A Dance with Dragons (A Song of Ice and Fire 5) - Page 66

Quentyn had declared, when Gerris had explained his ruse to them. It took the Windblown less than an hour to strike their camp. "And now we ride," the Tattered Prince proclaimed from his huge grey war-horse, in a classic High Valyrian that was the closest thing they had to a company tongue. His stallion's spotted hindquarters were covered with ragged strips of cloth torn from the surcoats of men his master had slain. The prince's cloak was sewn together from more of the same. An old man he was, past sixty, yet he still sat straight and tall in the high saddle, and his voice was strong enough to carry to every corner of the field. "Astapor was but a taste," he said, "Meereen will be the feast," and the sellswords sent up a wild cheer. Streamers of pale blue silk fluttered from their lances, whilst fork-tailed blue-and-white banners flew overhead, the standards of the Windblown.

The three Dornishmen cheered with all the rest. Silence would have drawn notice. But as the Windblown rode north along the coast road, close behind Bloodbeard and the Company of the Cat, Frog fell in beside Dornish Gerrold. "Soon," he said, in the Common Tongue of Westeros. There were other Westerosi in the company, but not many, and not near. "We need to do it soon."

"Not here," warned Gerris, with a mummer's empty smile. "We'll speak of this tonight, when we make camp."

It was a hundred leagues from Astapor to Yunkai by the old Ghiscari coast road, and another fifty from Yunkai to Meereen. The free companies, well mounted, could reach Yunkai in six days of hard riding, or eight at a more leisurely pace. The legions from Old Ghis would take half again as long, marching afoot, and the Yunkai'i and their slave soldiers ... "With their generals, it's a wonder they don't march into the sea," Beans said. The Yunkai'i did not lack for commanders. An old hero named Yurkhaz zo Yunzak had the supreme command, though the men of the Windblown glimpsed him only at a distance, coming and going in a palanquin so huge it required forty slaves to carry it.

They could not help but see his underlings, however. The Yunkish lordlings scuttled everywhere, like roaches. Half of them seemed to be named Ghazdan, Grazdan, Mazdhan, or Ghaznak; telling one Ghiscari name from another was an art few of the Windblown had mastered, so they gave them mocking styles of their own devising.

Foremost amongst them was the Yellow Whale, an obscenely fat man who always wore yellow silk tokar s with golden fringes. Too heavy even to stand unassisted, he could not hold his water, so he always smelled of piss, a stench so sharp that even heavy perfumes could not conceal it. But he was said to be the richest man in Yunkai, and he had a passion for grotesques; his slaves included a boy with the legs and hooves of a goat, a bearded woman, a two-headed monster from Mantarys, and a hermaphrodite who warmed his bed at night. "Cock and cunny both," Dick Straw told them. "The Whale used to own a giant too, liked to watch him f**k his slave girls. Then he died. I hear the Whale'd give a sack o' gold for a new one."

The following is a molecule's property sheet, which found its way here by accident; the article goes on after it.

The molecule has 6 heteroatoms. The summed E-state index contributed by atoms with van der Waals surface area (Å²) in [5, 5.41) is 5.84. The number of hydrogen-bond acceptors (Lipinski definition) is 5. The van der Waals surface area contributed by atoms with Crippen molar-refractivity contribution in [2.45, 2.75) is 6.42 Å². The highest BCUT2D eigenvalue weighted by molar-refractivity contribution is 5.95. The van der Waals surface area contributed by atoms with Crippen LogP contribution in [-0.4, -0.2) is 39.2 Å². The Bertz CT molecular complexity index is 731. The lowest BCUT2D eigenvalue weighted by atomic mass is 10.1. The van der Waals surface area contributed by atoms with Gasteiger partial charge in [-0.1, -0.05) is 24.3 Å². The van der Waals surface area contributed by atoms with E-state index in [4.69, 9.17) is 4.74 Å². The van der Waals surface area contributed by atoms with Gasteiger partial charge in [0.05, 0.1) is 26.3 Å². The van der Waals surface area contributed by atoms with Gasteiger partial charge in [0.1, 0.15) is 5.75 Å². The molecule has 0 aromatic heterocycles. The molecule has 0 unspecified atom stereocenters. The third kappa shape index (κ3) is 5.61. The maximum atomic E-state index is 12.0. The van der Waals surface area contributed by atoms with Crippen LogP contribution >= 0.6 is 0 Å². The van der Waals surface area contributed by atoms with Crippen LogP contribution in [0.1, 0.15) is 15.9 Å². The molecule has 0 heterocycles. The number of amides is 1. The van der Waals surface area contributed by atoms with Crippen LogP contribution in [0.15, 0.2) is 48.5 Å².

Then there was the Girl General, who rode about on a white horse with a red mane and commanded a hundred strapping slave soldiers that she had bred and trained herself, all of them young, lean, rippling with muscle, and naked but for breechclouts, yellow cloaks, and long bronze shields with erotic inlays. Their mistress could not have been more than sixteen and fancied herself Yunkai's own Daenerys Targaryen.

The Little Pigeon was not quite a dwarf, but he might have passed for one in a bad light. Yet he strutted about as if he were a giant, with his plump little legs spread wide and his plump little chest puffed out. His soldiers were the tallest that any of the Windblown had ever seen; the shortest stood seven feet tall, the tallest close to eight. All were long-faced and long-legged, and the stilts built into the legs of their ornate armor made them longer still. Pink-enameled scales covered their torsos; on their heads were perched elongated helms complete with pointed steel beaks and crests of bobbing pink feathers. Each man wore a long curved sword upon his hip, and each clasped a spear as tall as he was, with a leaf-shaped blade at either end.

"The Little Pigeon breeds them," Dick Straw informed them. "He buys tall slaves from all over the world, mates the men to the women, and keeps their tallest offspring for the Herons. One day he hopes to be able to dispense with the stilts."

"A few sessions on the rack might speed along the process," suggested the big man.

Gerris Drinkwater laughed. "A fearsome lot. Nothing scares me worse than stilt-walkers in pink scales and feathers. If one was after me, I'd laugh so hard my bladder might let go."

"Some say that herons are majestic," said Old Bill Bone. "If your king eats frogs while standing on one leg."

"Herons are craven," the big man put in. "One time me and Drink and Cletus were hunting, and we came on these herons wading in the shallows, feasting on tadpoles and small fish. They made a pretty sight, aye, but then a hawk passed overhead, and they all took to the wing like they'd seen a dragon. Kicked up so much wind it blew me off my horse, but Cletus nocked an arrow to his string and brought one down. Tasted like duck, but not so greasy."

Even the Little Pigeon and his Herons paled beside the folly of the brothers the sellswords called the Clanker Lords. The last time the slave soldiers of Yunkai'i had faced the dragon queen's Unsullied, they broke and ran. The Clanker Lords had devised a stratagem to prevent that; they chained their troops together in groups of ten, wrist to wrist and ankle to ankle. "None of the poor bastards can run unless they all run," Dick Straw explained, laughing. "And if they do all run, they won't run very fast."

"They don't f**king march very fast either," observed Beans.

"You can hear them clanking ten leagues off."